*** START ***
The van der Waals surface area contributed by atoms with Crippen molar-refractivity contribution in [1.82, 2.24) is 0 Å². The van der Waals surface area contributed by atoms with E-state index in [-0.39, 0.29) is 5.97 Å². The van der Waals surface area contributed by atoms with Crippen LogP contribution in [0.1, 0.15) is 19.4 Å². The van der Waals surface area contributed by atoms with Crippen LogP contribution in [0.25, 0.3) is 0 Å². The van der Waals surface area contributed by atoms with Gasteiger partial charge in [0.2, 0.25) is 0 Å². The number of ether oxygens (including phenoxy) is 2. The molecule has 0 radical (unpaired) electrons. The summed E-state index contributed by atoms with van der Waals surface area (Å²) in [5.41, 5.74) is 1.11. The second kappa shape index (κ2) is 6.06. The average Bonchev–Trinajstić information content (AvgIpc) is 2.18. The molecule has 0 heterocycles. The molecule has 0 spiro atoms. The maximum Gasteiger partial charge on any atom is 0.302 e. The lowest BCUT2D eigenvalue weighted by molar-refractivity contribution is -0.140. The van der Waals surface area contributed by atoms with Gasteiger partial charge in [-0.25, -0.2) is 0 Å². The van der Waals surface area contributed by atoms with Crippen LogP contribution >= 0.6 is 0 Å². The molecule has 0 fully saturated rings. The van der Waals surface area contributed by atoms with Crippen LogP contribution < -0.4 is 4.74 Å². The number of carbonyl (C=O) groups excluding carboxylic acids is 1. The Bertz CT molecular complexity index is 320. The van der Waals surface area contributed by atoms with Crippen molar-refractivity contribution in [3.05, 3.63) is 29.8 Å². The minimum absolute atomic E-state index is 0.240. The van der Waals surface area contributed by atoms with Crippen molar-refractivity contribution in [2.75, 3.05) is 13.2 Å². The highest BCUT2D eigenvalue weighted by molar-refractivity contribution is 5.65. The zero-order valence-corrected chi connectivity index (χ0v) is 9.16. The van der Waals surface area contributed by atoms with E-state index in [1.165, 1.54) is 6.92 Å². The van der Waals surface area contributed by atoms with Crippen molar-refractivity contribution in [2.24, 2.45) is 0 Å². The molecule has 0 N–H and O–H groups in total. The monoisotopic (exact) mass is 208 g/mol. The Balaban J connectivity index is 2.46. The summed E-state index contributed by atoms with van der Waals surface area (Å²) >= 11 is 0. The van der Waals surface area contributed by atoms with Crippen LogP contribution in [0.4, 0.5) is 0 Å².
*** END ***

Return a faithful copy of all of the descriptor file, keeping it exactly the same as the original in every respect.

The van der Waals surface area contributed by atoms with Crippen molar-refractivity contribution in [1.82, 2.24) is 0 Å². The van der Waals surface area contributed by atoms with E-state index in [-0.39, 0.29) is 5.97 Å². The van der Waals surface area contributed by atoms with Crippen LogP contribution in [0.1, 0.15) is 19.4 Å². The van der Waals surface area contributed by atoms with Crippen LogP contribution in [0.25, 0.3) is 0 Å². The van der Waals surface area contributed by atoms with Gasteiger partial charge in [0.2, 0.25) is 0 Å². The number of ether oxygens (including phenoxy) is 2. The molecule has 0 radical (unpaired) electrons. The summed E-state index contributed by atoms with van der Waals surface area (Å²) in [5.41, 5.74) is 1.11. The second kappa shape index (κ2) is 6.06. The average Bonchev–Trinajstić information content (AvgIpc) is 2.18. The molecule has 0 heterocycles. The molecule has 0 spiro atoms. The maximum Gasteiger partial charge on any atom is 0.302 e. The lowest BCUT2D eigenvalue weighted by molar-refractivity contribution is -0.140. The van der Waals surface area contributed by atoms with Gasteiger partial charge in [-0.25, -0.2) is 0 Å². The van der Waals surface area contributed by atoms with Crippen LogP contribution >= 0.6 is 0 Å². The molecule has 0 fully saturated rings. The van der Waals surface area contributed by atoms with Crippen LogP contribution < -0.4 is 4.74 Å². The number of carbonyl (C=O) groups excluding carboxylic acids is 1. The Bertz CT molecular complexity index is 320. The van der Waals surface area contributed by atoms with Crippen molar-refractivity contribution in [3.05, 3.63) is 29.8 Å². The minimum absolute atomic E-state index is 0.240. The van der Waals surface area contributed by atoms with Crippen molar-refractivity contribution in [2.75, 3.05) is 13.2 Å². The highest BCUT2D eigenvalue weighted by molar-refractivity contribution is 5.65. The zero-order valence-corrected chi connectivity index (χ0v) is 9.16. The van der Waals surface area contributed by atoms with E-state index in [1.165, 1.54) is 6.92 Å². The van der Waals surface area contributed by atoms with Crippen molar-refractivity contribution in [2.24, 2.45) is 0 Å². The molecule has 0 N–H and O–H groups in total. The monoisotopic (exact) mass is 208 g/mol. The Balaban J connectivity index is 2.46. The summed E-state index contributed by atoms with van der Waals surface area (Å²) >= 11 is 0. The van der Waals surface area contributed by atoms with Crippen LogP contribution in [0.4, 0.5) is 0 Å².